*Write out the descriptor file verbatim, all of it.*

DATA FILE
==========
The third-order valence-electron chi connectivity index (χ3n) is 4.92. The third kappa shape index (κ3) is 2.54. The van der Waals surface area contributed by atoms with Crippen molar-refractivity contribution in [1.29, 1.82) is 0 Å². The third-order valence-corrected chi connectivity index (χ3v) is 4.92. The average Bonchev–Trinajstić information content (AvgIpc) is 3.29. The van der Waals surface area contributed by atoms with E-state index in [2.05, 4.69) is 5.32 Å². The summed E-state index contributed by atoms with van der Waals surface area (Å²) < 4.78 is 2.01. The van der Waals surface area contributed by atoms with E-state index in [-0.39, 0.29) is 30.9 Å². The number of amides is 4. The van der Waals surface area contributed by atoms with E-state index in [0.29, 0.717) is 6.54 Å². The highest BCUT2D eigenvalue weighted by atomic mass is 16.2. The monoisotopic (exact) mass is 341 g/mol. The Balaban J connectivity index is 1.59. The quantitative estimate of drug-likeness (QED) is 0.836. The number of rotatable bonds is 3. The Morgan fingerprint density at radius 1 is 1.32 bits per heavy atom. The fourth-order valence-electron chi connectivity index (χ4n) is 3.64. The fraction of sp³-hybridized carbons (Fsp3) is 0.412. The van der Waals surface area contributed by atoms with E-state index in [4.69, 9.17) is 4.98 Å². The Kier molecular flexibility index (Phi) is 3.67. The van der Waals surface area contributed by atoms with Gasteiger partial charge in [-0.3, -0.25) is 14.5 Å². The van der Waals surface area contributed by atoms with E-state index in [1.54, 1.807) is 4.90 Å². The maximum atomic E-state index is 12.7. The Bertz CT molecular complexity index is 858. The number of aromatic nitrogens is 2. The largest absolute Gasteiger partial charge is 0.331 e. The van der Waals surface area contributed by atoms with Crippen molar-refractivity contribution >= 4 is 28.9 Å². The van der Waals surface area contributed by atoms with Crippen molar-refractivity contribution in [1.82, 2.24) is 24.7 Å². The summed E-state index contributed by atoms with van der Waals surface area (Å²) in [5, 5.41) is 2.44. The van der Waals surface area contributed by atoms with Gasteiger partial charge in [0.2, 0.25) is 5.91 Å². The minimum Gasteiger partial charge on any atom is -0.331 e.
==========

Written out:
The third-order valence-electron chi connectivity index (χ3n) is 4.92. The third kappa shape index (κ3) is 2.54. The van der Waals surface area contributed by atoms with Crippen molar-refractivity contribution in [1.29, 1.82) is 0 Å². The third-order valence-corrected chi connectivity index (χ3v) is 4.92. The average Bonchev–Trinajstić information content (AvgIpc) is 3.29. The van der Waals surface area contributed by atoms with E-state index in [2.05, 4.69) is 5.32 Å². The summed E-state index contributed by atoms with van der Waals surface area (Å²) < 4.78 is 2.01. The van der Waals surface area contributed by atoms with E-state index in [-0.39, 0.29) is 30.9 Å². The number of amides is 4. The van der Waals surface area contributed by atoms with E-state index in [0.29, 0.717) is 6.54 Å². The highest BCUT2D eigenvalue weighted by atomic mass is 16.2. The monoisotopic (exact) mass is 341 g/mol. The Balaban J connectivity index is 1.59. The quantitative estimate of drug-likeness (QED) is 0.836. The number of rotatable bonds is 3. The Morgan fingerprint density at radius 1 is 1.32 bits per heavy atom. The fourth-order valence-electron chi connectivity index (χ4n) is 3.64. The fraction of sp³-hybridized carbons (Fsp3) is 0.412. The van der Waals surface area contributed by atoms with E-state index in [4.69, 9.17) is 4.98 Å². The Kier molecular flexibility index (Phi) is 3.67. The van der Waals surface area contributed by atoms with Gasteiger partial charge in [-0.3, -0.25) is 14.5 Å². The van der Waals surface area contributed by atoms with E-state index in [1.54, 1.807) is 4.90 Å². The maximum atomic E-state index is 12.7. The Bertz CT molecular complexity index is 858. The number of aromatic nitrogens is 2. The largest absolute Gasteiger partial charge is 0.331 e. The van der Waals surface area contributed by atoms with Crippen molar-refractivity contribution >= 4 is 28.9 Å². The van der Waals surface area contributed by atoms with Crippen molar-refractivity contribution in [1.82, 2.24) is 24.7 Å². The summed E-state index contributed by atoms with van der Waals surface area (Å²) in [5, 5.41) is 2.44. The van der Waals surface area contributed by atoms with Gasteiger partial charge in [0.2, 0.25) is 5.91 Å². The minimum Gasteiger partial charge on any atom is -0.331 e.